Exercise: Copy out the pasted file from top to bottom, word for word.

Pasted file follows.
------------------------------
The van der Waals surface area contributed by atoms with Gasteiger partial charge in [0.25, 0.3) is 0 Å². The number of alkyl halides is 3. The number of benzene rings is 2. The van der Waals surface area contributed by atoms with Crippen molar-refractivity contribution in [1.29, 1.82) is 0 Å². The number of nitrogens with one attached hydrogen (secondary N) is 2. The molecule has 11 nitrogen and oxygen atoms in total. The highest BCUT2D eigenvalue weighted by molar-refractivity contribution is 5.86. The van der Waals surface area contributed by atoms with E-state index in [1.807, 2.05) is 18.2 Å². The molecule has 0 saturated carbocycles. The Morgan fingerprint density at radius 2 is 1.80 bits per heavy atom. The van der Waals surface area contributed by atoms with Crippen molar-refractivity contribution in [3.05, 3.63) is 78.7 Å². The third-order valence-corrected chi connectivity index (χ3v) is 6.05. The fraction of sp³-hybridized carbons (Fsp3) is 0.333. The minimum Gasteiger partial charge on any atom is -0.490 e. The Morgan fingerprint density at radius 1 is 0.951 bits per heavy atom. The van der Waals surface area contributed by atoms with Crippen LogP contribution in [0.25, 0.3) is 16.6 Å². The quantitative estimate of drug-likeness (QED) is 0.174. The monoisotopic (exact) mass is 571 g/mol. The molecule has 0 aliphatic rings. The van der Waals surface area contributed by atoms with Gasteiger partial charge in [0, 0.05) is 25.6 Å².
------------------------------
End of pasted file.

The van der Waals surface area contributed by atoms with Gasteiger partial charge in [0.25, 0.3) is 0 Å². The number of alkyl halides is 3. The number of benzene rings is 2. The van der Waals surface area contributed by atoms with Crippen molar-refractivity contribution in [1.29, 1.82) is 0 Å². The number of nitrogens with one attached hydrogen (secondary N) is 2. The molecule has 11 nitrogen and oxygen atoms in total. The highest BCUT2D eigenvalue weighted by molar-refractivity contribution is 5.86. The van der Waals surface area contributed by atoms with E-state index in [1.807, 2.05) is 18.2 Å². The molecule has 0 saturated carbocycles. The Morgan fingerprint density at radius 2 is 1.80 bits per heavy atom. The van der Waals surface area contributed by atoms with Crippen molar-refractivity contribution in [3.05, 3.63) is 78.7 Å². The third-order valence-corrected chi connectivity index (χ3v) is 6.05. The fraction of sp³-hybridized carbons (Fsp3) is 0.333. The minimum Gasteiger partial charge on any atom is -0.490 e. The Morgan fingerprint density at radius 1 is 0.951 bits per heavy atom. The van der Waals surface area contributed by atoms with Crippen LogP contribution in [0.25, 0.3) is 16.6 Å². The quantitative estimate of drug-likeness (QED) is 0.174. The monoisotopic (exact) mass is 571 g/mol. The molecule has 0 aliphatic rings. The van der Waals surface area contributed by atoms with Gasteiger partial charge in [0, 0.05) is 25.6 Å².